Museum for Underwater Antiquities and


Architects: Maria Kokkinou, Andreas Kourkoulas
Consultant Architect: John Peponis
Project Architect: Nicholas Paplomatas
Associates: Yiorgos Iliadis, Menelaos Kokkinos, Tassos Ringas, Marianna Lizardou, Eva Alberini, Yiorgos Nikopoulos
Structural Engineer: Sania Kirpotin
MEP Engineer: P. & H. Argyros
Landscape Architects: Helli Pagkalou & Associates
Artist: George Hadzimichalis, Project: Lighthouses of the Aegean 2003

Area: 13.000 sq.m.


“Redesign of the existing cereals stock house building facilities (SILO) and its surrounding open space into a Museum for Underwater Antiquities and Regeneration of part of the Piraeus Port Authority (OLP) Coastal Zone – transformation into an open public space for outdoor activities”

The main strategy of our proposal is based on preserving the memory and the affective wealth of the industrial past of the port. Our goal is the creation of a cultural centre at the western edge of the port amongst the wharfs and other industrial infrastructure. The preservation of the specific atmosphere – a melancholia in de Chirico terms – which imbues these parts of the port, while creating an urban attraction of metropolitan interest, both for residents as well as tourists, is our explicitly stated aspiration.

Surrounding Area

The relation of the environs to the sea, as well as the character of the port are the two crucial elements of the overall design.

In order to tackle the surrounding area size wise, two spatial strategies were employed. The public square and the park. The main intervention tools comprise of flooring strategies, the use of flora and the usage allocation throughout the plot.

Museum: Intervention strategy – Mass subtraction – Porous – Rectilinear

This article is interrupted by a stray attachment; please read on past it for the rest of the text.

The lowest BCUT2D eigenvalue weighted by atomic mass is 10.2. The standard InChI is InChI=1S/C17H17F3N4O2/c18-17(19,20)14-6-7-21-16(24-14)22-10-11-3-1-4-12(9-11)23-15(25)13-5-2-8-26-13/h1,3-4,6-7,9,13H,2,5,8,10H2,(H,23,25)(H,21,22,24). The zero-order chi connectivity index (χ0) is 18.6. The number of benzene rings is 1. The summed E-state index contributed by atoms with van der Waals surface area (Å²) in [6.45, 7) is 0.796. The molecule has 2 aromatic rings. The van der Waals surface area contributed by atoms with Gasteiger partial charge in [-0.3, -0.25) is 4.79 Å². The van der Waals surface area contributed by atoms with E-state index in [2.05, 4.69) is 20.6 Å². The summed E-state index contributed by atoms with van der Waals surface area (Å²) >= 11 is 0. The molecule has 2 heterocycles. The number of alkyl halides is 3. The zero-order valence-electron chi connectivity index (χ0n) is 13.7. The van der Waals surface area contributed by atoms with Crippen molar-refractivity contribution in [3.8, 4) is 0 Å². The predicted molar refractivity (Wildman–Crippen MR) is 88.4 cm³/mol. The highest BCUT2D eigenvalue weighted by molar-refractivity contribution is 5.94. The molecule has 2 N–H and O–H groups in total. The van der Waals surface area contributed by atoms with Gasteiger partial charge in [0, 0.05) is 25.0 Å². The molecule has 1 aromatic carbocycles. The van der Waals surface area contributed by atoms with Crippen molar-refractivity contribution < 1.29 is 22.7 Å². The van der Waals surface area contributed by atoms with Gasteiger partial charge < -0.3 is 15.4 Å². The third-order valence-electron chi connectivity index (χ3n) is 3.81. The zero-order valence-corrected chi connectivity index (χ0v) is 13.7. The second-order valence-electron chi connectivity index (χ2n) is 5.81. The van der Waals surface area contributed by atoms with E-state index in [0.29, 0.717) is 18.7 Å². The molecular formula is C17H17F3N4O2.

The main intervention strategy, regarding the silo as well as the museum expansion on the docks, is based upon a mass subtraction principle, distinctly opposed to an additive logic of new volumes, an approach which would undoubtedly compromise the spatial character and atmosphere of the site.

The aforementioned subtraction takes place in two distinct forms:

  1. Through ellipsoid cut outs inside the massive volume of the silo, and
  2. Through rectilinear cuts under the surface of the wharf.

On the first subtraction approach, regarding the exhibition halls, the attempt could be thought of as a corrosion of the concrete, both material wise as well as with regards to the strict formal geometry, volume, by means of air globules producing a cave like space. The curved cuts through the concrete diaphragms are the most efficient way to procure spaces out of the silo cells and on the same time transfer the overhead loads in a most effective manner to the supporting pillars. The resulting voids offer an unconventional spatial experience in tune with underwater feelings of suspension, while retaining and enhancing aspects of the existing cell storage mechanism. The spaces are bestowed an inscrutable character and the visitors are presented with an almost bodily underwater experience.

Architecture affects the senses through the recovery of elements such as light, water, air and the very physical matter of the world in general. In our proposal the ellipsoid cut outs through the storage cells, in conjunction to the vertical flow of light inwards to the exhibition globules or caves, create a seabed experience. The waters breaking on the dock hum through the structures in a most affective manner. The public square – in the tradition of Giorgio de Chirico – and the park embody two different spatial qualities which at the same time act as limit and connection between the urban grid the seafront. All these moves attempt to formulate and establish a unique experience and a special character for the silo seafront.